Mrs. Groner contends before us that under these provisions there can be no reduction in the $175.00 monthly payments when one of the two children becomes 21 years of age or is otherwise emancipated, but on the contrary, the full amount must continue until all of the children arrive at that status. The record does not indicate that this contention was argued before the lower court and it was not specifically passed upon by the trial court. In Paragraph 8 of the bill of complaint, however, it is stated that the $175.00 monthly payment "still applies when the amount is payable for only one child." It may well be that the point, under these circumstances, has not been properly preserved for appeal in view of the provisions of Maryland Rule 885 which provides in part that: "This Court will not ordinarily decide any point or question which does not plainly appear by the record to have been tried and decided by the lower court * * *."

The question is a close one, however, and we prefer to decide the issue on the merits rather than to decline to pass upon it under Rule 885.

Assuming, arguendo, that Mrs. Groner's construction of the Separation Agreement in regard to child support is the correct one, she nevertheless proceeded against Mr. Davis in equity and prayed in her second prayer for relief that the equity court, with respect to Andrew's support only, order the defendant Davis "to pay a reasonable sum of money weekly to plaintiff [Mrs. Groner] for the support" of Andrew. As we have already observed, Mrs. Groner stated in Paragraph 7 of her bill of complaint that she was "fully willing to pay part of his [Andrew's] support, or all of his support if it were necessary . . ." and in the course of the trial agreed to make a contribution to the reasonable cost of Andrew's support as determined by the court. This agreement made subsequent to the Separation Agreement controlled the relationship of the parties in regard to Andrew's support and the lower court's determination gave proper effect to it as we have already decided.


Mrs. Groner correctly states that the equity court has power to award specific performance of a father's obligation in regard to life insurance policies citing Reichart v. Brent, 247 Md. 66, 230 A.2d 326 (1967) and Zouck v. Zouck, 204 Md. 285, 104 A.2d 573 (1954). Specific performance, however, will only be granted in a case when there is sufficient evidence before the equity court upon which that relief may be granted. In the present case, the evidence before the lower court was testimony by Mr. Davis that he had not paid any premiums for several years on a policy of the Sun Life of Canada and that "he did not really know the exact condition of that policy to date." He had previously testified that the Bankers Life and Prudential policies mentioned in the Separation Agreement were in full force and effect. Mrs. Groner offered no evidence in regard to the amount of the premiums on the Sun Life policy, any arrearage due or any other facts upon which the lower court could predicate a decree of specific performance. As Judge Miller stated in his opinion, "The amount is not made clear, I do not know which policies are in force and which are not. There has been no independent proof that any of them are not in force."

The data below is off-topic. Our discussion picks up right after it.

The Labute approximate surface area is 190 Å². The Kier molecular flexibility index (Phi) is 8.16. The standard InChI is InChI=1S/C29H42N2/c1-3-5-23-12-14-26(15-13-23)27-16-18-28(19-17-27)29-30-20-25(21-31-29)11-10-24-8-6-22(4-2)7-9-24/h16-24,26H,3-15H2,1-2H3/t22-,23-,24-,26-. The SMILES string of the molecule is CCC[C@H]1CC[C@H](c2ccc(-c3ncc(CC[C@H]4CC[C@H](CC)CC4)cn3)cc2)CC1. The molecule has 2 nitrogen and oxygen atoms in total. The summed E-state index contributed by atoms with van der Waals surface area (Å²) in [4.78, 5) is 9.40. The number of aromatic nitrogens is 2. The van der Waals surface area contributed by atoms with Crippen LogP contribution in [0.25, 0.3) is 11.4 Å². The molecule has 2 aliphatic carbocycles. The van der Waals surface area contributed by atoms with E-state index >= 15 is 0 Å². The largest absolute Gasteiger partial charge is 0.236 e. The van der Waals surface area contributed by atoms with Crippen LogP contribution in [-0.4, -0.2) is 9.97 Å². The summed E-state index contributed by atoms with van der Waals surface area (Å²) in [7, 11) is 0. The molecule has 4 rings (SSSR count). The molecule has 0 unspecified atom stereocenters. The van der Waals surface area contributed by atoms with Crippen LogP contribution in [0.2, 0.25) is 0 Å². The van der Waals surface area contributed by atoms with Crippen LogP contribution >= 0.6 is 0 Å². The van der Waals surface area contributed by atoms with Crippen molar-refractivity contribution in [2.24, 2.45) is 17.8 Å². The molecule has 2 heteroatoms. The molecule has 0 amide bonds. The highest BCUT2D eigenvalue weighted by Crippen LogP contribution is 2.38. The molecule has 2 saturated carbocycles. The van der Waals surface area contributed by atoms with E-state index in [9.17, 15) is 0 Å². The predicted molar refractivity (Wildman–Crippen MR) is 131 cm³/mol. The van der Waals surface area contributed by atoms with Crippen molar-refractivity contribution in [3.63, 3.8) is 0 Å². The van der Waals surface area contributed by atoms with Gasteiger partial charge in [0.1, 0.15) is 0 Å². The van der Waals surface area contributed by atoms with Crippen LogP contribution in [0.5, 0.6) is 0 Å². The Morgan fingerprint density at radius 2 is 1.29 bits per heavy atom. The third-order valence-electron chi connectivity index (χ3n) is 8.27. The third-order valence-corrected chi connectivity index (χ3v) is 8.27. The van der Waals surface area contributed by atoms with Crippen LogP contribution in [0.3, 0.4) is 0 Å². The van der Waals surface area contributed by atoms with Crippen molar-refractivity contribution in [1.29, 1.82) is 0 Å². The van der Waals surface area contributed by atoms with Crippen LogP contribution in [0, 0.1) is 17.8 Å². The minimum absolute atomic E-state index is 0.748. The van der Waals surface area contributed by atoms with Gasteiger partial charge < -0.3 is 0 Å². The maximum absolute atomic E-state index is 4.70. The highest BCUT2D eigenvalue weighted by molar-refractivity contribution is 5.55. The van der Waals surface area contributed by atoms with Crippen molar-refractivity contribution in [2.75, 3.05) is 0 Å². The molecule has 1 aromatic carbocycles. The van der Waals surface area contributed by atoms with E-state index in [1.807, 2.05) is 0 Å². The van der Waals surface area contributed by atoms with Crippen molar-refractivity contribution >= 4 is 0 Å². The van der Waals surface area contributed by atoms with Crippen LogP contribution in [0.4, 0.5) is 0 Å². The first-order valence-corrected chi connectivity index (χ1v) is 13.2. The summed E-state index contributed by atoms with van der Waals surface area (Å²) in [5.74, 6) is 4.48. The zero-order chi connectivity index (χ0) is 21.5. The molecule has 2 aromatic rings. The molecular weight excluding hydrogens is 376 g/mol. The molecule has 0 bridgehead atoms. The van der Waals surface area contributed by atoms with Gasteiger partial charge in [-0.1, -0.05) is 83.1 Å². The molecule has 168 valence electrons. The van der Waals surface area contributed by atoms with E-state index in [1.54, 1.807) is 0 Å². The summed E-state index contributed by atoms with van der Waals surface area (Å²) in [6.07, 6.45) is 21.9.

This absence of proof in the present case is to be contrasted with the definite figure of $11.00 monthly provided in the separation agreement for the maintenance of insurance policies in the Reichart case, supra, which the husband had not paid, and for the payment of which the trial court in that case awarded specific performance of the $11.00 monthly provision.

In our opinion, the lower court was not in error in declining to grant specific performance of the provisions of the Separation Agreement in regard to life insurance policies.


We finally come to a rather trivial matter involving an alleged error by the lower court in not decreeing an allowance of $80.00 to reimburse Mrs. Groner for allegedly having paid $160.00 more than Mr. Davis for Andrew's orthodontic treatment. Mrs. Groner introduced statements, marked `Re: Andy Davis' and `Andy Davis' respectively, from the orthodontist showing that she had paid $525.00 with a current balance due of $25.00 `for orthodontic treatment for the above patient,' and testified that she would pay the $25.00 balance and also that she had paid $60.00 additional for dental surgery in connection with the orthodontic program, being a total of $610.00. On the other hand, Mr. Davis introduced a statement from the orthodontist, marked "Re: Andy Davis" and stating the following:

"Agreed Fee $900.00 Initial Fee 200.00 Payments: 25.00 per month Payments received in this office for the above patient from Mr. Jack Davis 4-18-68 100.00 12-2-68 125.00 8-6-69 225.00 Total paid $450.00" Inasmuch as the agreed fee was $900.00 and Mr. Davis paid one-half of this amount, i.e., $450.00, the lower court was, in our opinion, justified in concluding that he was not in violation of Paragraph I c. of the Separation Agreement.

Judgment of May 21, 1970 in case No. 221 affirmed; decree of May 25, 1970 in case No. 222 affirmed, the appellant to pay the costs in both cases.

Summaries of

Groner v. Davis

Court of Appeals of Maryland
Jan 18, 1971
260 Md. 471 (Md. 1971)
Case details for

Groner v. Davis

Case Details

Full title:GRONER v . DAVIS

Court:Court of Appeals of Maryland

Date published: Jan 18, 1971


260 Md. 471 (Md. 1971)
272 A.2d 621